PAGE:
Somalia Threatens War to Block Ethiopian Recognition of Somaliland
Somalia, ready to declare war to prevent Ethiopia from recognizing the breakaway territory of Somaliland, has been shaken by a recent port agreement. A senior advisor to Somalia’s president stated their readiness for war should Ethiopian Prime Minister Abiy Ahmed opt for conflict. The deal, signed on January 1st, grants Ethiopia a 50-year lease for naval and commercial use on Somaliland’s coast, a move Somalia has denounced as illegitimate and a violation of its sovereignty.
This development has reignited historical tensions between Ethiopia and Somalia, including the 1977-78 conflict over a disputed region. Ethiopia’s invasion of Somalia in 2006, which contributed to the Al-Shabaab insurgency, and its significant troop contribution to the African Union peacekeeping force in Somalia, further complicates the situation.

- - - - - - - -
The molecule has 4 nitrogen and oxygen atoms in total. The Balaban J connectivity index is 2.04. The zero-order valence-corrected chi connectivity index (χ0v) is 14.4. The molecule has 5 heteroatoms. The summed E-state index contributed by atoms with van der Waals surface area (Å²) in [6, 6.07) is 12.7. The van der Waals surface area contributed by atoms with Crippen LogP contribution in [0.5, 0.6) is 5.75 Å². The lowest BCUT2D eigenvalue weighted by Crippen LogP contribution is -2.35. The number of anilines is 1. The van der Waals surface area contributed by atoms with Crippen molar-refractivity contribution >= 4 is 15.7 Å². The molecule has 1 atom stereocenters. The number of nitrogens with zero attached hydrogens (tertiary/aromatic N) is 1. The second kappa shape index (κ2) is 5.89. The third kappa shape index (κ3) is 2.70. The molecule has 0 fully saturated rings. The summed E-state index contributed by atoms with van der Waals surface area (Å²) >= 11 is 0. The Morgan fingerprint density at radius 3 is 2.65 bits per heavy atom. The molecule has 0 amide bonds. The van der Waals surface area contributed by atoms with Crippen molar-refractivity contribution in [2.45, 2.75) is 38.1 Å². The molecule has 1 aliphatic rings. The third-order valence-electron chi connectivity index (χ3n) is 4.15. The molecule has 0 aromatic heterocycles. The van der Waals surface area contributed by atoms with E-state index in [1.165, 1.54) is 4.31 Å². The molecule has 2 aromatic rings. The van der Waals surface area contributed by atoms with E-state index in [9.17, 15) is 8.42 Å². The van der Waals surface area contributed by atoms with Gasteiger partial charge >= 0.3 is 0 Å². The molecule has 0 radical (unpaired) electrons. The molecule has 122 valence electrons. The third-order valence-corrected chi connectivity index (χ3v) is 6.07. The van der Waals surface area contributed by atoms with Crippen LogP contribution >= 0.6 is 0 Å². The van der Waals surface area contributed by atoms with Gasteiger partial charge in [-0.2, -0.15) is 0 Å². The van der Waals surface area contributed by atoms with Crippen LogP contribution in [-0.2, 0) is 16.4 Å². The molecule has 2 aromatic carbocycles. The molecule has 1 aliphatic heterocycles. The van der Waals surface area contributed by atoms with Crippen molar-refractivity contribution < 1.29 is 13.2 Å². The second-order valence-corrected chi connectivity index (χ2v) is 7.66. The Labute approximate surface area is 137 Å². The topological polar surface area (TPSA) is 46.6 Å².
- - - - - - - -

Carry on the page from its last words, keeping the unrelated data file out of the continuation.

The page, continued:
Somaliland, a former British colony, united with Somalia in 1960 but declared independence in 1991 after a brutal liberation struggle. Despite being a de facto independent state, it lacks international recognition, which this port deal with Ethiopia might change.
Somaliland’s Foreign Minister, Essa Kayd, views the agreement as a potential catalyst for international recognition, vital for the region’s self-determination. However, the deal’s specifics remain unclear, with conflicting statements from both sides about whether it includes Ethiopia’s official recognition of Somaliland.
Ethiopia, landlocked since Eritrea’s secession in 1993, sees the deal as crucial for accessing the Red Sea. Despite potential regional unrest, Ethiopia remains committed to finding sea access, as evidenced by its determination with projects like the Grand Ethiopian Renaissance Dam. Somalia, meanwhile, seeks support from regional rivals Eritrea and Egypt, indicating a brewing conflict that could reshape regional dynamics.